The main purpose of the leash is to prevent the camera floating off (either downwards into a deep abyss or upwards to the surface) if I have to let go of it to use both my hands (or I accidentally let go). However, equally important is that it must be straightforward to release the camera if the situation arises such as a tangle.
So, I set out to make myself a custom leash that was:
Cheap to make
Materials used can be immersed in salt water
Easy to separate myself from the leash
Bright colour so it can be easily seen
I started out by taking a walk through Bunnings to see if there was some sort of pre-made leash I could buy. If not, I was thinking about some sort of plastic rope or webbing.
I didn’t find a pre-made leash, but I got looking at the polyester webbing. 10m of 25mm wide plastic webbing was reasonably cheap, but what surprised me was the vast array of different connectors and accessories to suit the polyester webbing, and they were all really cheap. Like a few dollars per packet.
All sorts or accessories were available; clips, swivel shackles, d-rings made form plastic or metal, tensioners and more. I reckon I’ll be using this stuff more in the future.
Having always wanted to take decent (read: macro photos with a digital SLR camera) underwater shots whilst snorkeling and SCUBA diving, I had pined over an underwater housing for my Canon 40D. However, if you’ve ever looked into underwater housings for SLR cameras, you’ll know that they are horrendously expensive ($2500+ at the bottom end of the market)! A new housing can cost as much or more than the camera body itself and that doesn’t include the lens ports which are costly as well.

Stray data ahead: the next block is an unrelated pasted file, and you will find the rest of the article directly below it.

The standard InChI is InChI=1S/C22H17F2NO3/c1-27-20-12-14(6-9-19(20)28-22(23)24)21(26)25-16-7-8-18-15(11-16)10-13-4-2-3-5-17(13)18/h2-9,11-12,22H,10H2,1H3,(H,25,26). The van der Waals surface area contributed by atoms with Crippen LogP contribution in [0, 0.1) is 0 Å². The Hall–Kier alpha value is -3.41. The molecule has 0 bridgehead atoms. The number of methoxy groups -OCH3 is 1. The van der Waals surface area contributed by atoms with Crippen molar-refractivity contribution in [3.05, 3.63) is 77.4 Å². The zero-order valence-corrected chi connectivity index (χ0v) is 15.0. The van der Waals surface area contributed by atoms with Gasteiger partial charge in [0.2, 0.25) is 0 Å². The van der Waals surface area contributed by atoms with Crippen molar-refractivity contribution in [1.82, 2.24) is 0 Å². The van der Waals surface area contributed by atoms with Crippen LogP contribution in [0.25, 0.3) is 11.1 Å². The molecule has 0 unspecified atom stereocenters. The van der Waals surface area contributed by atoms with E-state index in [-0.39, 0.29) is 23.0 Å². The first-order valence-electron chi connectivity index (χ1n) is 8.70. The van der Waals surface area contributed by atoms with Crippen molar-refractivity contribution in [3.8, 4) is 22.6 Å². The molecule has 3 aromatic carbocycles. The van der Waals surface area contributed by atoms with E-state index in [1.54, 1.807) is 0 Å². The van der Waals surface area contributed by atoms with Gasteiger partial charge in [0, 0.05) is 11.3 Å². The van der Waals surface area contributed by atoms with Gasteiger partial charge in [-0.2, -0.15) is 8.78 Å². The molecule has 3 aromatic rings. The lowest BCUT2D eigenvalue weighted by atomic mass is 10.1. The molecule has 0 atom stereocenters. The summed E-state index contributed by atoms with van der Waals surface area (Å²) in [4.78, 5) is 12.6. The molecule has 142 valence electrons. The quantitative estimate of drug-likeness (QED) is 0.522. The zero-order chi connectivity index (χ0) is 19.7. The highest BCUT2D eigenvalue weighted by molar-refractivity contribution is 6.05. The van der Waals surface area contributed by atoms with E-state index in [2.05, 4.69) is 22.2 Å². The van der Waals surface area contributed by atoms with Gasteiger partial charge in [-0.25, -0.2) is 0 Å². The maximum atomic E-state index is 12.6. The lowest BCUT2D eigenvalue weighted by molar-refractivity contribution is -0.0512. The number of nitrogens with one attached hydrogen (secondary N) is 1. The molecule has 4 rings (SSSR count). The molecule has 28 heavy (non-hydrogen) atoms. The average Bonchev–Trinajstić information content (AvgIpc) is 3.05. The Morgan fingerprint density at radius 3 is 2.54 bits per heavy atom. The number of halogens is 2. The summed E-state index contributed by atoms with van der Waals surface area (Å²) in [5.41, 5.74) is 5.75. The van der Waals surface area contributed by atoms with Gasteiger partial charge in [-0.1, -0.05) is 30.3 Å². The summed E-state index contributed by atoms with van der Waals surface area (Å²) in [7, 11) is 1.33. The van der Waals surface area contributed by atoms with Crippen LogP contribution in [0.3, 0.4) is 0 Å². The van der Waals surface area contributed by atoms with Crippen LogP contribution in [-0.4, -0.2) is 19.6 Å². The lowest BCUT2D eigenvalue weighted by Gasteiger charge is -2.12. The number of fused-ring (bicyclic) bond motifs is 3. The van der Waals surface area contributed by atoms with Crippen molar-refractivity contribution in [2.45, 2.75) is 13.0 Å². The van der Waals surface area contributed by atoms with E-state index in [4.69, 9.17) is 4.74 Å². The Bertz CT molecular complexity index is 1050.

Secondly, my camera is old (bought in 2007), almost ancient by digital camera standards! So getting a new housing for the camera is impossible because the underwater housing manufacturers make a new housing for the next camera released. No point making housings for old cameras, that’s not where the money is.
I had bought an underwater point and shoot camera (Olympus TG-4) a few years ago to test the waters (note, there’ll be a few intentional and unintentional water related puns in this tale today) and it was OK. It definitely took photos underwater and is a solid piece of gear (I even made a bunch of accessories for it). However, I was never truly satisfied – the photos could be grainy (due to low light and a high ISO), photos were a bit flat (need a powerful flash), focus was difficult and don’t even consider cropping the picture. I wanted to take NatGeo quality photos and that requires a decent camera and decent lenses. Which I already owned. I don’t want to downplay the little point and shoot, it has taken some great photos shown below, however, the success rate is very low, probably 1 in a 100.